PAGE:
Senate gains deal, extends Patriot Act

Republicans give in, agree to 6-month extension


WASHINGTON --With time running short on Capitol Hill, the Senate breathed new life into the moribund USA Patriot Act late yesterday, agreeing to extend the broad anti-terror law for six months to give lawmakers time to resolve differences on an updated version.

A White House official said President Bush, who had expressed staunch opposition earlier to any measure extending the law for only a short period, would agree to the Senate's action. But it was unclear whether the House would do so.

There was no formal vote in the Senate on extending the Patriot Act. Rather, the measure was presented as part of a broader package of bills headed for passage last night. The agreement followed a day of frantic negotiations in the Capitol and a stern admonition from Bush, who warned that the nation would be vulnerable to a terrorist attack if the act's major provisions expired at the end of the month as scheduled.

"The terrorists still want to hit us again," Bush said. "There is an enemy that lurks, a dangerous group of people that want to do harm to the American people, and we must have the tools necessary to protect the American people."

Sixteen provisions of the Patriot Act, which greatly expanded the government's surveillance and investigative powers in the wake of the Sept. 11 attacks, are set to expire Dec. 31. The House passed an updated version of the 2001 law last week, but that measure became bottled up in the Senate, where Democrats, joined by four Republicans, blocked it last week, arguing it did not do enough to protect civil liberties.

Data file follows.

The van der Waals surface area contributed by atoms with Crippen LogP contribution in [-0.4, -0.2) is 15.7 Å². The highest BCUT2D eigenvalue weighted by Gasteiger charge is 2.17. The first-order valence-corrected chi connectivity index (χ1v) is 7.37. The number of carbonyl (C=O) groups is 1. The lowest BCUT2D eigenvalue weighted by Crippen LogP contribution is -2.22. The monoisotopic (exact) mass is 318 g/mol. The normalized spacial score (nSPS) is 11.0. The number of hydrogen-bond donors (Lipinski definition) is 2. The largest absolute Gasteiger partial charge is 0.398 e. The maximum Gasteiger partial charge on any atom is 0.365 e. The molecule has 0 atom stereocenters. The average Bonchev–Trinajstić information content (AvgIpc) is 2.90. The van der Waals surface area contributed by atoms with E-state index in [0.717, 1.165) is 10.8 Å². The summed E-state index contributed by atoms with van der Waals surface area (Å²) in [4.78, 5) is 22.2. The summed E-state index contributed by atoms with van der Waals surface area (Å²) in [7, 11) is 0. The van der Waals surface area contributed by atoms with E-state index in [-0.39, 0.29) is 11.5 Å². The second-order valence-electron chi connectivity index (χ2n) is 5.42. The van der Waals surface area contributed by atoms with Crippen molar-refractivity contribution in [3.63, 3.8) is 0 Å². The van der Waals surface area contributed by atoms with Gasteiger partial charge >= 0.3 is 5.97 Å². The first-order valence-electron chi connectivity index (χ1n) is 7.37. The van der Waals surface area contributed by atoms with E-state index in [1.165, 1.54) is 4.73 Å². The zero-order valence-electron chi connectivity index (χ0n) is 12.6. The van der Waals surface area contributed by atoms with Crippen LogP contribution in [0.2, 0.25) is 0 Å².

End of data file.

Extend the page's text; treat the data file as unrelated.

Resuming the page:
Yesterday, with lawmakers eager to leave town for their holiday break but uneasy about letting the law lapse, a majority of the Senate - 52 members, including eight Republicans - signed a letter calling for the statute to be extended for three months to give the two sides time to work out their differences.

One of the eight Republicans, Sen. Susan M. Collins of Maine, chairwoman of the Homeland Security and Governmental Affairs Committee, said she was so concerned about the impending expiration that she asked Bush to support the three-month extension during a phone call Tuesday on an unrelated matter.

The letter prompted a round of hurried negotiations on a day in which the Senate majority leader, Bill Frist of Tennessee, was scrambling to wrap up a broad swath of legislation that included military spending, Arctic oil drilling, immunity from lawsuits for vaccine manufacturers, and spending for jobs, health and education programs.

The Patriot Act has provoked a passionate fight over how to strike the correct balance between national security and protection of civil liberties. Both sides seemed to agree that having a law was better than not having one. But they differed deeply on how much latitude the government should have in searching homes and obtaining business, medical and library records of terrorism suspects.

"What we're trying to do is achieve a balanced and effective Patriot Act, one that promotes our security and preserves our freedom, a bill that's going to earn and deserve the widespread support of the American people," said Sen. Patrick J. Leahy, a Vermont Democrat, who led a the filibuster against the House bill and pushed for extension of the existing law. "Our goal is to mend it or extend it, not end it."

For a time yesterday, the president and Frist publicly held fast against any short-term extension. Frist said yesterday morning that he remained "very hopeful" that the Senate would approve the House measure, but by early afternoon he was in the thick of negotiations, and leading players in the debate could be seen in animated conversation on the Senate floor.

Among them were Sen. Arlen Specter of Pennsylvania and two Republican opponents of the conference bill, Sens. Larry E. Craig of Idaho and John E. Sununu of New Hampshire.

Earlier, Sununu had complained that Bush administration officials, in particular Attorney General Alberto R. Gonzales, had pushed the Patriot Act to the brink of expiration by not becoming fully engaged in the Senate discussions.

Gonzales had lobbied fiercely in favor of the House-Senate compromise.

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